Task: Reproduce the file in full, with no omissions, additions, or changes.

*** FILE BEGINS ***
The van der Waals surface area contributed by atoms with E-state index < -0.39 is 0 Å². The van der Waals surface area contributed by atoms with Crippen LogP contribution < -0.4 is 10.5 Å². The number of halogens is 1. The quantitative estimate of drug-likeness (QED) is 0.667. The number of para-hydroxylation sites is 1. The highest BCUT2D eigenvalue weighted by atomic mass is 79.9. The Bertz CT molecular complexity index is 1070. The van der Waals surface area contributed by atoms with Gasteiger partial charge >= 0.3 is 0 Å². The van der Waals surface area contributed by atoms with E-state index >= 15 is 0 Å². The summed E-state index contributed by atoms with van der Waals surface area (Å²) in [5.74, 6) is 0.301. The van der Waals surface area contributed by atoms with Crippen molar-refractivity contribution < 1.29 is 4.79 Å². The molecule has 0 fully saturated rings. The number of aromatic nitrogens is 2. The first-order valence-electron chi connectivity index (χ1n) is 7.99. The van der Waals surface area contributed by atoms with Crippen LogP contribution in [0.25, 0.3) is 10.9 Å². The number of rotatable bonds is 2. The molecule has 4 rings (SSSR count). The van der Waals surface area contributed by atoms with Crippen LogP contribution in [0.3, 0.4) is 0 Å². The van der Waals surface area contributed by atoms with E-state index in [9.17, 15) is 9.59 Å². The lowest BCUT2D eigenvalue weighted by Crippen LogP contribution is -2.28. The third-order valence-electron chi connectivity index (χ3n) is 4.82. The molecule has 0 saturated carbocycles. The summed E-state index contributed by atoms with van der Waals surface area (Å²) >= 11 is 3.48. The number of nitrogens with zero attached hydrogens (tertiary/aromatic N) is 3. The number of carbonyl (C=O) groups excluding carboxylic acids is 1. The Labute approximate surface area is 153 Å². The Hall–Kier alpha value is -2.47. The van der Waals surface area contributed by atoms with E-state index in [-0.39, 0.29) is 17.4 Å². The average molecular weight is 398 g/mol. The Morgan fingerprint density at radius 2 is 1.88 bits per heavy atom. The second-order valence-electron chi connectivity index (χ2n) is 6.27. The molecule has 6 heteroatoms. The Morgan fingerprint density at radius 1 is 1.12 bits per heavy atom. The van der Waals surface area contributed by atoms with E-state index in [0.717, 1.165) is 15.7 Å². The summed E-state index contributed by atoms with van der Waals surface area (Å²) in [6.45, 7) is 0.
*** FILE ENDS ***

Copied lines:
The van der Waals surface area contributed by atoms with E-state index < -0.39 is 0 Å². The van der Waals surface area contributed by atoms with Crippen LogP contribution < -0.4 is 10.5 Å². The number of halogens is 1. The quantitative estimate of drug-likeness (QED) is 0.667. The number of para-hydroxylation sites is 1. The highest BCUT2D eigenvalue weighted by atomic mass is 79.9. The Bertz CT molecular complexity index is 1070. The van der Waals surface area contributed by atoms with Gasteiger partial charge >= 0.3 is 0 Å². The van der Waals surface area contributed by atoms with E-state index >= 15 is 0 Å². The summed E-state index contributed by atoms with van der Waals surface area (Å²) in [5.74, 6) is 0.301. The van der Waals surface area contributed by atoms with Crippen molar-refractivity contribution < 1.29 is 4.79 Å². The molecule has 0 fully saturated rings. The number of aromatic nitrogens is 2. The first-order valence-electron chi connectivity index (χ1n) is 7.99. The van der Waals surface area contributed by atoms with Crippen LogP contribution in [0.25, 0.3) is 10.9 Å². The number of rotatable bonds is 2. The molecule has 4 rings (SSSR count). The van der Waals surface area contributed by atoms with Crippen LogP contribution in [0.3, 0.4) is 0 Å². The van der Waals surface area contributed by atoms with E-state index in [9.17, 15) is 9.59 Å². The lowest BCUT2D eigenvalue weighted by Crippen LogP contribution is -2.28. The third-order valence-electron chi connectivity index (χ3n) is 4.82. The molecule has 0 saturated carbocycles. The summed E-state index contributed by atoms with van der Waals surface area (Å²) >= 11 is 3.48. The number of nitrogens with zero attached hydrogens (tertiary/aromatic N) is 3. The number of carbonyl (C=O) groups excluding carboxylic acids is 1. The Labute approximate surface area is 153 Å². The Hall–Kier alpha value is -2.47. The van der Waals surface area contributed by atoms with E-state index in [-0.39, 0.29) is 17.4 Å². The average molecular weight is 398 g/mol. The Morgan fingerprint density at radius 2 is 1.88 bits per heavy atom. The second-order valence-electron chi connectivity index (χ2n) is 6.27. The molecule has 6 heteroatoms. The Morgan fingerprint density at radius 1 is 1.12 bits per heavy atom. The van der Waals surface area contributed by atoms with E-state index in [0.717, 1.165) is 15.7 Å². The summed E-state index contributed by atoms with van der Waals surface area (Å²) in [6.45, 7) is 0.